Summary of Yes, And

Looking for the book?
We have the summary! Get the key insights in just 10 minutes.

Yes, And book summary
Start getting smarter:
or see our plans

Rating

9

Qualities

  • Innovative
  • Applicable

Recommendation

Many comedy stars performed at Chicago’s renowned improvisational theater company The Second City, and went on to fame and success. They include Mike Myers, Tina Fey, Amy Poehler, Bill Murray, Bonnie Hunt, Stephen Colbert, Steve Carell, Julia Louis-Dreyfus, and many more, including the late Gilda Radner, John Candy and John Belushi. Second City also has trained managers, marketers, teachers, lawyers and leaders. The executive vice president of Second City Inc., Kelly Leonard, and the CEO of Second City Works, Tom Yorton, weave funny anecdotes into this clear-headed, practical guide to applying improvisational techniques to personal and organizational growth. Their storytelling, as you might expect from their improv foundation, rambles, and not all of their examples line up with the points they try to illustrate. Yet the authors demonstrate rigor and concision when they discuss the core of their approach. Their simple, applicable exercises can heighten your awareness and help you be present, listen actively, respond to a crisis, face failure fearlessly, trust your co-workers, collaborate effectively and get out of your own way. getAbstract recommends their time-tested, commonsense system to executives, managers, HR officers and anyone who works with other people.

About the Authors

Second City Inc. executive VP Kelly Leonard has been with the troupe since 1988. Second City Works CEO Tom Yorton teaches businesspeople how to use comedy and improv to improve their performance.

 

Summary

Second City

Chicago’s Second City theater troupe presents ensemble-based, improvisational comedy. Its actors team up to co-write every performance in spontaneous collaboration. Second City also teaches its cooperative, improvisational – or “improv” – techniques in its corporate consultancy work. Nissan, Motorola, Google, Nike and other firms send employees to study its improv collaboration, fast responses and active listening methods. As hierarchies prove increasingly less effective and businesses grow more fluid, only the most nimble and creative will prevail.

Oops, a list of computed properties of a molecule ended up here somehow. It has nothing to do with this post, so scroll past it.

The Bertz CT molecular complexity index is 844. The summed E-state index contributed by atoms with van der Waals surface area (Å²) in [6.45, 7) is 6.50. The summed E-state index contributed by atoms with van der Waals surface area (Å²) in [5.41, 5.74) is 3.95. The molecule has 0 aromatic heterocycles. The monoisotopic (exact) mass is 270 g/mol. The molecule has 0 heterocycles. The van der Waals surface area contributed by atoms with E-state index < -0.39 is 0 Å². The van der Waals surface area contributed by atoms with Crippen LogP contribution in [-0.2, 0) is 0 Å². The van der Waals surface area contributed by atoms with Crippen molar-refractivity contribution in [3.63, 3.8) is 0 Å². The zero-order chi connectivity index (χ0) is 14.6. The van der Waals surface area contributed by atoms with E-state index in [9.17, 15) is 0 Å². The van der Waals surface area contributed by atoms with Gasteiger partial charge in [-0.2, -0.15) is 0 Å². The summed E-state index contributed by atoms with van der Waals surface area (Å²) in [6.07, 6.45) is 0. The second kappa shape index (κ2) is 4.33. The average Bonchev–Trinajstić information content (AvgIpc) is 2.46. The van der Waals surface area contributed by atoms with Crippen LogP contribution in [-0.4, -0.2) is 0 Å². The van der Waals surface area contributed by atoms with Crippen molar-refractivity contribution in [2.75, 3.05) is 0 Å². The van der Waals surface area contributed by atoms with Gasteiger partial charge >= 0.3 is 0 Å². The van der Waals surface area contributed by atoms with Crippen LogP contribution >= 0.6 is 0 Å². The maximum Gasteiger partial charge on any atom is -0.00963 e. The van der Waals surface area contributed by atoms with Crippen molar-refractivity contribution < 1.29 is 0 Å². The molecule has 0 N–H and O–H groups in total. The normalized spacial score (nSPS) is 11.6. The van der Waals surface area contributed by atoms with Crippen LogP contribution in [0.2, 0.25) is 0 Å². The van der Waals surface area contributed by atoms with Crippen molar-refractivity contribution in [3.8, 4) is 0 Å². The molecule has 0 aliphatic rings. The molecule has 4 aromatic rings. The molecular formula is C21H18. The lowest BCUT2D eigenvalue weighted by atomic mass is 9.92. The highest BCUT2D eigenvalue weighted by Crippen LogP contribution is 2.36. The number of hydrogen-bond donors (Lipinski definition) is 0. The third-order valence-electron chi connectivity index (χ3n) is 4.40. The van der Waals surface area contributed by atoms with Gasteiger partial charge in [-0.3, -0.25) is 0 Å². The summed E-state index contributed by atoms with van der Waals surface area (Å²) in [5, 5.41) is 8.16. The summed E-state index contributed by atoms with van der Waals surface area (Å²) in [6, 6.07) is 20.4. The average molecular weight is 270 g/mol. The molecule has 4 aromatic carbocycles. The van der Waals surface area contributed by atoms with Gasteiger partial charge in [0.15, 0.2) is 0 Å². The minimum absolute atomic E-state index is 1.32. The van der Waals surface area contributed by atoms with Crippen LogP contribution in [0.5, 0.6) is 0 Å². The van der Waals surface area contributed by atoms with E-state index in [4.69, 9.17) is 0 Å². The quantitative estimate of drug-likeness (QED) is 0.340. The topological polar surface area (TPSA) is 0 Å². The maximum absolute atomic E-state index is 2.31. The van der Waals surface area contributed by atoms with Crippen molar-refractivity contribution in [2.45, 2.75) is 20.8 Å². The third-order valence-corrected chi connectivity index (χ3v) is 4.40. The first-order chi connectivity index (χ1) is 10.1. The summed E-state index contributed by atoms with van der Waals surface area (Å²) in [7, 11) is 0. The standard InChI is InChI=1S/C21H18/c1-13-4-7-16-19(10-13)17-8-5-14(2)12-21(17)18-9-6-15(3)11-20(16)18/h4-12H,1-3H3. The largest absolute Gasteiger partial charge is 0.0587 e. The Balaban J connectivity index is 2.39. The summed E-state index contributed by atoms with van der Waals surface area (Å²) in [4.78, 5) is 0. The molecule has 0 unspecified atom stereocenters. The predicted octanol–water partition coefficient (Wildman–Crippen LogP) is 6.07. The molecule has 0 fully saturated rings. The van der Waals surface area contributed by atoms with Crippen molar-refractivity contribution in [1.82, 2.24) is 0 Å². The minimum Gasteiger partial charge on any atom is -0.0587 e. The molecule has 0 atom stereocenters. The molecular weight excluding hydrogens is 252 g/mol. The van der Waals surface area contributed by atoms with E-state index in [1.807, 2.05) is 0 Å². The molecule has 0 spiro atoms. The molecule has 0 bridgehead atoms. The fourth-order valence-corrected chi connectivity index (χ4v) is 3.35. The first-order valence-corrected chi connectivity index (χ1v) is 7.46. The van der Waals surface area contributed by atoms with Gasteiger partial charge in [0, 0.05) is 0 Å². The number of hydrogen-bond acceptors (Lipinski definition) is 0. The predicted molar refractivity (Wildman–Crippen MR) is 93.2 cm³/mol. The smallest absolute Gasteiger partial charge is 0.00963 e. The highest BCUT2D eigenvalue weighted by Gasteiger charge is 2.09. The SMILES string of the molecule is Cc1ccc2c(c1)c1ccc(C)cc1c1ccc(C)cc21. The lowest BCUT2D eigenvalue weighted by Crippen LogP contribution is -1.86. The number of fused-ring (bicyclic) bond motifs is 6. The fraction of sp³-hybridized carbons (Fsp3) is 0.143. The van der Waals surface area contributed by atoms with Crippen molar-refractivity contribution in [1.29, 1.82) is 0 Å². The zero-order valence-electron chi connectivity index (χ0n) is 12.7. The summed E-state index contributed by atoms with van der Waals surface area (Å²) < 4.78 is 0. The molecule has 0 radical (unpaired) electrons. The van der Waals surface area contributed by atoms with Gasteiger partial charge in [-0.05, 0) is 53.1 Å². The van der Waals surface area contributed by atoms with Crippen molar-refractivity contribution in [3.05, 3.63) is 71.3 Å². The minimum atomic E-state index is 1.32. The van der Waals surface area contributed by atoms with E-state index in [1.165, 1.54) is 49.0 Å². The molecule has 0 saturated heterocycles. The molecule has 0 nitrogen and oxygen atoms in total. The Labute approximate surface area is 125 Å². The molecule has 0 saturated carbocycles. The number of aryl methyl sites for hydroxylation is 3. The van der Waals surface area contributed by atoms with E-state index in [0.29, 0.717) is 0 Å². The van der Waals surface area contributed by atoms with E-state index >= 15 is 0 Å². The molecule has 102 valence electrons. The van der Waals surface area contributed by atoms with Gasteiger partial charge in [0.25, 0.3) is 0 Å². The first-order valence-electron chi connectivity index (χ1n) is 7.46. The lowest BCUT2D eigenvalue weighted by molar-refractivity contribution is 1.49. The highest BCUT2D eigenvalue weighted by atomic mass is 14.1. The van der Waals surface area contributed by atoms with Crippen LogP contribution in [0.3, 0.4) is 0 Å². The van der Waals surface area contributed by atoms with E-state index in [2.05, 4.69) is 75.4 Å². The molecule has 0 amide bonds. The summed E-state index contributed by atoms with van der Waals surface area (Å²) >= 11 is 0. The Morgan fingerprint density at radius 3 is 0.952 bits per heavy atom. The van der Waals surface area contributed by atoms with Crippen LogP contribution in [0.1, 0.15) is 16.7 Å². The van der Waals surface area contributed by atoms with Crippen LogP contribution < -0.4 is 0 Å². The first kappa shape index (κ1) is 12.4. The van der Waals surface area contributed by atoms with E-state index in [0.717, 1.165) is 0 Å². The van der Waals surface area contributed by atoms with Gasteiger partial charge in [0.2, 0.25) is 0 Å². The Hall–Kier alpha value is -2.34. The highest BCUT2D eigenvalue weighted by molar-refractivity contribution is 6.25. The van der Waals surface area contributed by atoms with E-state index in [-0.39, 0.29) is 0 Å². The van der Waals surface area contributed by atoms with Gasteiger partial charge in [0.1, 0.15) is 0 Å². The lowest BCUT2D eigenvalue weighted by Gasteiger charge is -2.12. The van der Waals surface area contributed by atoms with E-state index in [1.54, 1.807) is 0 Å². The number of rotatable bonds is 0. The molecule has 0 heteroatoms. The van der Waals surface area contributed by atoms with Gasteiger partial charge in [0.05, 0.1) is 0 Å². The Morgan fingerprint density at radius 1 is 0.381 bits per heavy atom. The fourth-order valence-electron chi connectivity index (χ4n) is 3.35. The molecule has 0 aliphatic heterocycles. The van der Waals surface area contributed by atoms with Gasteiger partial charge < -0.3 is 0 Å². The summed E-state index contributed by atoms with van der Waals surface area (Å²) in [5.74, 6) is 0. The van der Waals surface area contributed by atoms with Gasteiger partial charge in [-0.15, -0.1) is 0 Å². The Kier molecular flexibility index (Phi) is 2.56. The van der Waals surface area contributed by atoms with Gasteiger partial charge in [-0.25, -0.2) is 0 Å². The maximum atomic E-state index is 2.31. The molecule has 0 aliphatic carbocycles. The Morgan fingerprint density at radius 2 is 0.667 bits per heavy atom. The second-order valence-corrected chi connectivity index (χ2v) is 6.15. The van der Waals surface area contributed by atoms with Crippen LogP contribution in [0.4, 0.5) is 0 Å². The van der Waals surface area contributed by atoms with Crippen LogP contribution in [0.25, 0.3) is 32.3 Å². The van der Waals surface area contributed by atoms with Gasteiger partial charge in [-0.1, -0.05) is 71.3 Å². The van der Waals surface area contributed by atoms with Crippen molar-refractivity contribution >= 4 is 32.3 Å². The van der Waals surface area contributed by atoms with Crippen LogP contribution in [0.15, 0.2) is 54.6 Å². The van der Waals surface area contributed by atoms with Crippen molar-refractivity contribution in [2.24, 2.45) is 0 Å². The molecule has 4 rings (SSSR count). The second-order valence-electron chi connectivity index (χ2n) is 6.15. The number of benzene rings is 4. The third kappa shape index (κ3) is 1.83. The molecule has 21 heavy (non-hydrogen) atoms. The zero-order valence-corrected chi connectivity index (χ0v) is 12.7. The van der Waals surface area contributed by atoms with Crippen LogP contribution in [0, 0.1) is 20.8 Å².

The “Seven Elements of Improv”

Mastering the pivotal factors of improv can help you and your firm “generate ideas,” improve communication, establish effective work ensembles, fuel candid dialogue, dismantle silos and spark creative solutions. Second City teaches these strategies:

  1. “Yes, And” – Improv springs from two words, “yes, and.” When someone offers an idea, respond “yes” to welcome the concept. Then say “and” before reacting. This attitude opens your consciousness to infinite possibilities. Saying “yes, and” means exploring every idea that arises, including ideas...

More on this topic

Customers who read this summary also read

Getting to “Yes And”
8
Happy Accidents
8
Taking Minutes of Meetings
8
Unlocking Creativity
8
The People Equation
7
Lessons from the Road
8

Related Channels

Comment on this summary

  • Avatar
  • Avatar
    T. D. 4 years ago
    As one of life's "cup half full" optimists, I loved this summary. I was introduced to "Yes, and" 10 years ago, but need to use it more. And when I look back at all the teams I've worked in - and they were all great - I can now see the most productive were those where we behaved like - and were also financially   incentivised - as an "ensemble".
  • Avatar
    G. H. 5 years ago
    I liked this book summary. It is hard not to use some words like No. I try to do what I can for people.